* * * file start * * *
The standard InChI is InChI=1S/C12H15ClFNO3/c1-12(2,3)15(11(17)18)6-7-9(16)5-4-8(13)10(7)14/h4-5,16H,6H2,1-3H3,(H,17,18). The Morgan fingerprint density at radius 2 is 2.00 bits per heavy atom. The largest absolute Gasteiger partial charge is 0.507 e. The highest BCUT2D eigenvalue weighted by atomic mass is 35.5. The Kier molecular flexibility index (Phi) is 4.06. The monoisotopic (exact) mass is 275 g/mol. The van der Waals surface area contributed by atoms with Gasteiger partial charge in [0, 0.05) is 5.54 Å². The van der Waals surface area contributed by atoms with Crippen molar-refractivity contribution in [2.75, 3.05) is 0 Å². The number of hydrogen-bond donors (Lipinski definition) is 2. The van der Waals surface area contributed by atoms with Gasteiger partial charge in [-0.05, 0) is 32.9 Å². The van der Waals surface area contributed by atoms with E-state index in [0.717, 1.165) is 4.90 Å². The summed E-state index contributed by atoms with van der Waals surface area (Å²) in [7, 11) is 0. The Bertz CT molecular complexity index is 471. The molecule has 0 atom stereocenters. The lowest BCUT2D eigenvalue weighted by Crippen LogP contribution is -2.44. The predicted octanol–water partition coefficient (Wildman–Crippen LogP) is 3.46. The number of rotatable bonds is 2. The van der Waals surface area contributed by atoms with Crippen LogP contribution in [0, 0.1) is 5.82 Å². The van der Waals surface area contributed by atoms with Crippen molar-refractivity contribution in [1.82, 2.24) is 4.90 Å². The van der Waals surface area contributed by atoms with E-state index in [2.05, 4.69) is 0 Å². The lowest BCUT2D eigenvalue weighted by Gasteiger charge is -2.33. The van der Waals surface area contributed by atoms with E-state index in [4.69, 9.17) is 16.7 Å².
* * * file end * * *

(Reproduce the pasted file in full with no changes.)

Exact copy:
The standard InChI is InChI=1S/C12H15ClFNO3/c1-12(2,3)15(11(17)18)6-7-9(16)5-4-8(13)10(7)14/h4-5,16H,6H2,1-3H3,(H,17,18). The Morgan fingerprint density at radius 2 is 2.00 bits per heavy atom. The largest absolute Gasteiger partial charge is 0.507 e. The highest BCUT2D eigenvalue weighted by atomic mass is 35.5. The Kier molecular flexibility index (Phi) is 4.06. The monoisotopic (exact) mass is 275 g/mol. The van der Waals surface area contributed by atoms with Gasteiger partial charge in [0, 0.05) is 5.54 Å². The van der Waals surface area contributed by atoms with Crippen molar-refractivity contribution in [2.75, 3.05) is 0 Å². The number of hydrogen-bond donors (Lipinski definition) is 2. The van der Waals surface area contributed by atoms with Gasteiger partial charge in [-0.05, 0) is 32.9 Å². The van der Waals surface area contributed by atoms with E-state index in [0.717, 1.165) is 4.90 Å². The summed E-state index contributed by atoms with van der Waals surface area (Å²) in [7, 11) is 0. The Bertz CT molecular complexity index is 471. The molecule has 0 atom stereocenters. The lowest BCUT2D eigenvalue weighted by Crippen LogP contribution is -2.44. The predicted octanol–water partition coefficient (Wildman–Crippen LogP) is 3.46. The number of rotatable bonds is 2. The van der Waals surface area contributed by atoms with Crippen LogP contribution in [0, 0.1) is 5.82 Å². The van der Waals surface area contributed by atoms with Crippen molar-refractivity contribution in [1.82, 2.24) is 4.90 Å². The van der Waals surface area contributed by atoms with E-state index in [2.05, 4.69) is 0 Å². The lowest BCUT2D eigenvalue weighted by Gasteiger charge is -2.33. The van der Waals surface area contributed by atoms with E-state index in [4.69, 9.17) is 16.7 Å².